Warner Bros. Discovery U.S. Ad Revenues Sink 12% In Q4, Stock Dips

Warner Bros. Discovery's fourth-quarter financial results -- including lower advertising revenue -- drove its stock down nearly 13% in early morning Friday trading to $8.28.

The company missed on many projections. Analysts are also concerned that the company did not provide future 2024 guidance. 

Linear TV network advertising revenues sank 12% in the period to $1.9 billion due to audience declines, with distribution revenue declining 4% to $2.8 billion. Total network revenue was 9% lower than the year-ago period to $5.04 billion.

The company's direct-to-consumer (D2C) business including Max and Discovery+ grew just 3% to total revenue to $2.5 billion. Advertising revenue -- a small part of the business -- rose 51% to $186 million, while distribution revenue was up 4% to $2.2 billion.

“Results reflected ad challenges due to macro environment softness and strike-driven content challenges, though leadership highlighted that network ad sales are improving quarter to date in the first quarter,” says Michael Morris, media analyst of Guggenheim Securities.



"Combining linear TV network and direct to consumer business," we would calculate a combined decline of 8.4% for the most recent quarter, which probably more accurately characterizes current conditions for the company,” says Brian Wieser, media analyst at Madison and Wall, a Substack publication.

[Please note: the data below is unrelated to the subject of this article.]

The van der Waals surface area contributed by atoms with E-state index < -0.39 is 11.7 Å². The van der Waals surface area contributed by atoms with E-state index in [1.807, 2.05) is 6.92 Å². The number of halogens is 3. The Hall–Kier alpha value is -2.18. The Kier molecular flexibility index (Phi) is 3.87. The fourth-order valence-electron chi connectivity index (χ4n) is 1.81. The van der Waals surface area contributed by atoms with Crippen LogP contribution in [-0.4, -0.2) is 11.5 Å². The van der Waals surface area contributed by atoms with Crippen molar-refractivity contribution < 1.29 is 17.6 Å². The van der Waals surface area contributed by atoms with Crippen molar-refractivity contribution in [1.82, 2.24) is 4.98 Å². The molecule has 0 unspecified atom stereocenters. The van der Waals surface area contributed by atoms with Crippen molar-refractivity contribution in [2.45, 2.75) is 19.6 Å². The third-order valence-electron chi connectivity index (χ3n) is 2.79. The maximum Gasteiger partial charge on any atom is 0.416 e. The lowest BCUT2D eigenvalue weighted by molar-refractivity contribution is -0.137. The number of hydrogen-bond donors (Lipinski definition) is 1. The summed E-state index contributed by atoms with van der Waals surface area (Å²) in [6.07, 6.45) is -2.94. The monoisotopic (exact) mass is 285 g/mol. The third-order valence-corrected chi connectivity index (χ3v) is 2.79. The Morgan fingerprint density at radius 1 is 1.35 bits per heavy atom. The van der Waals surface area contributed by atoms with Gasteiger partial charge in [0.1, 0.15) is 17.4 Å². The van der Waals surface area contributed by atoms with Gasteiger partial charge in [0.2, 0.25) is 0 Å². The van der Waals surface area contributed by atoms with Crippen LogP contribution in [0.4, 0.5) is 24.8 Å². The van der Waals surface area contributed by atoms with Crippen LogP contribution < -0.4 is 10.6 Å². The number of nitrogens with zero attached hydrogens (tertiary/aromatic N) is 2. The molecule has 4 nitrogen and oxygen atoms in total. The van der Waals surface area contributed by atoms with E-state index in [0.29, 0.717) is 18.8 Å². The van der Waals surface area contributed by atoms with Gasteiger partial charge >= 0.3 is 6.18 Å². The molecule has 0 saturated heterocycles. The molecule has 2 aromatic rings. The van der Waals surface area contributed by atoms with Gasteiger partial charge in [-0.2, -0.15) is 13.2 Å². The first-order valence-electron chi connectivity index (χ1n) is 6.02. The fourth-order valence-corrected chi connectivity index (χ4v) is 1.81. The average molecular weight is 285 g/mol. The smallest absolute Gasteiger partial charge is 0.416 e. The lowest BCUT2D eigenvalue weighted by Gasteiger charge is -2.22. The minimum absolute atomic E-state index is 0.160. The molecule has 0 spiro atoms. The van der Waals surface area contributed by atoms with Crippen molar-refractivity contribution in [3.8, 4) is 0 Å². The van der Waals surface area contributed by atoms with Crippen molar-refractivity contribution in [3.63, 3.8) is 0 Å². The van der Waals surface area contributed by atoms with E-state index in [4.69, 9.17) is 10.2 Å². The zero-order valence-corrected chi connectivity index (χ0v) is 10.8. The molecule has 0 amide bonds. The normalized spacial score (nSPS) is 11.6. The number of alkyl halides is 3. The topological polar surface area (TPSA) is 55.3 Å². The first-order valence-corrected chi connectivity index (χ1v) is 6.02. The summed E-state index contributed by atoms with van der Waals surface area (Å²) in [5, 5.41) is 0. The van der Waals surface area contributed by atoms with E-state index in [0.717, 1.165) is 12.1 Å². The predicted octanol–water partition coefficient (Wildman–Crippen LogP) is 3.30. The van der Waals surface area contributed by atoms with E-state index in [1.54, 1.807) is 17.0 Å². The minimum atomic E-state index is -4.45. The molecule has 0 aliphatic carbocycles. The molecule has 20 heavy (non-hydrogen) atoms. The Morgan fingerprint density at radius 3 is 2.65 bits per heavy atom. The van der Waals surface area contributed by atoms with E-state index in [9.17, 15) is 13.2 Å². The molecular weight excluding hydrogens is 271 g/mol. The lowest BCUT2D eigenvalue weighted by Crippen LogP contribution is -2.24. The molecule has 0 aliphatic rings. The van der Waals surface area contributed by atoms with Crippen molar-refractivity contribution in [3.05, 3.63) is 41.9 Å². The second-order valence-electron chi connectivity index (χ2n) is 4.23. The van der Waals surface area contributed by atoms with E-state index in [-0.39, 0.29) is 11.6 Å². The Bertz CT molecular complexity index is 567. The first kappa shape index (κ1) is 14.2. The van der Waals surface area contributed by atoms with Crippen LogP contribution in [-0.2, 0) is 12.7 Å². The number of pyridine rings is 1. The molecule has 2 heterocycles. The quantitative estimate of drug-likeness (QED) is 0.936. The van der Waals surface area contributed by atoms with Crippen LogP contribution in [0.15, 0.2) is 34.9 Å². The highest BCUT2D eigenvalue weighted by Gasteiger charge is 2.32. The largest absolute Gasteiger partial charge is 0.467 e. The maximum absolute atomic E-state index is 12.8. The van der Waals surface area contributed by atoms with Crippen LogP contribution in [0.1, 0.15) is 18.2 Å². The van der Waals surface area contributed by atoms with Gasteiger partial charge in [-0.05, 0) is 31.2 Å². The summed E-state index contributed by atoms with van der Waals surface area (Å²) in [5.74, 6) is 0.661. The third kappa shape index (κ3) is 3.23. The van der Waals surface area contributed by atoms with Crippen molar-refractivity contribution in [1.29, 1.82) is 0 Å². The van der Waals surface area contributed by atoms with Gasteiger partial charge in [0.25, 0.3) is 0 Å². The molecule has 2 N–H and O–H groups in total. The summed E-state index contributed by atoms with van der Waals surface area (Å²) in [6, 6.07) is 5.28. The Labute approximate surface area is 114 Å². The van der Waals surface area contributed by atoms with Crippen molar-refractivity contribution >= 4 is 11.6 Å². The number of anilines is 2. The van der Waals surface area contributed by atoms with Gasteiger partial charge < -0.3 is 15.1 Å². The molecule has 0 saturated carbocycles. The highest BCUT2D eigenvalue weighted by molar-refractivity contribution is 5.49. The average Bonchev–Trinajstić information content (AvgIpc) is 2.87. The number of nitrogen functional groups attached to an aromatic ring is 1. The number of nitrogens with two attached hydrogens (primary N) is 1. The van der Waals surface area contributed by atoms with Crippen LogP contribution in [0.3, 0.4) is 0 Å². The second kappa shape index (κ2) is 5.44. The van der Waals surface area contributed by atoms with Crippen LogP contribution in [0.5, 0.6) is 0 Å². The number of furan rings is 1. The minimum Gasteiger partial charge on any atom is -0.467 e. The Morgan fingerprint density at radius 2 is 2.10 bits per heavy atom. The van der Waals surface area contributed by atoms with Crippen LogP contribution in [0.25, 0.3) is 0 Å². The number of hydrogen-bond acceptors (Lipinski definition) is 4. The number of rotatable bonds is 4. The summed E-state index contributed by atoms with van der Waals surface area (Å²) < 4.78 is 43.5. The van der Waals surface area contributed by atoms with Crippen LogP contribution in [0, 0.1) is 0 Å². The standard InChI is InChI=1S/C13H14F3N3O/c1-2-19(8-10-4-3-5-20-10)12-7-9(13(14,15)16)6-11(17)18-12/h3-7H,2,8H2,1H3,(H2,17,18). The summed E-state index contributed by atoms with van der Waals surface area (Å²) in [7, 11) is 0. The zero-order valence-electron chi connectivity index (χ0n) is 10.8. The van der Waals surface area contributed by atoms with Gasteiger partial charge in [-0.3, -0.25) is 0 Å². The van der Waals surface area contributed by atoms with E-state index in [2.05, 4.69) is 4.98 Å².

Global D2C subscribers inched up by 1.3 million to 97.7 million, with the average revenue per global user 7% higher to $7.94 -- driven by the acquisition of BluTV. Without this and TNT Sports Chile, subscribers rose by 500,000.

Domestic D2C subscribers were up by 2.0 million from the third quarter to 54.6 million, while international subscribers dropped by 1.0 million to 42.3 million.

In somewhat positive news for full-year 2023, WBD's D2C business posted small profitability. Its adjusted EBITDA was $103 million versus a $1.6 billion loss in 2022.

In discussions of the new sports joint venture with Walt Disney's ESPN and Fox Corp., executives said the platform -- called ‘Spulu’, by some insiders, according to reports -- could reach 60 million sports fans outside the traditional universe. WBD says plans are for the service to be bundled with Max.

The company's studio revenue was down 17% to $3.2 billion, primarily a result of the writers' and actors' strikes in the middle of 2023.

Total quarterly revenue was down 7% to $10.3 billion, posting a narrower net loss of $400 million versus the year-ago period, when it totaled $2.1 billion. Adjusted cash flow -- earnings before interest, taxes, depreciation and amortization (EBITDA) --went lower -- 5% to $2.5 billion.

David Zaslav, president/CEO of Warner Bros. Discovery, said: “After executing against our strategic plan to reposition the company, we are now on solid footing with a clear pathway to growth.

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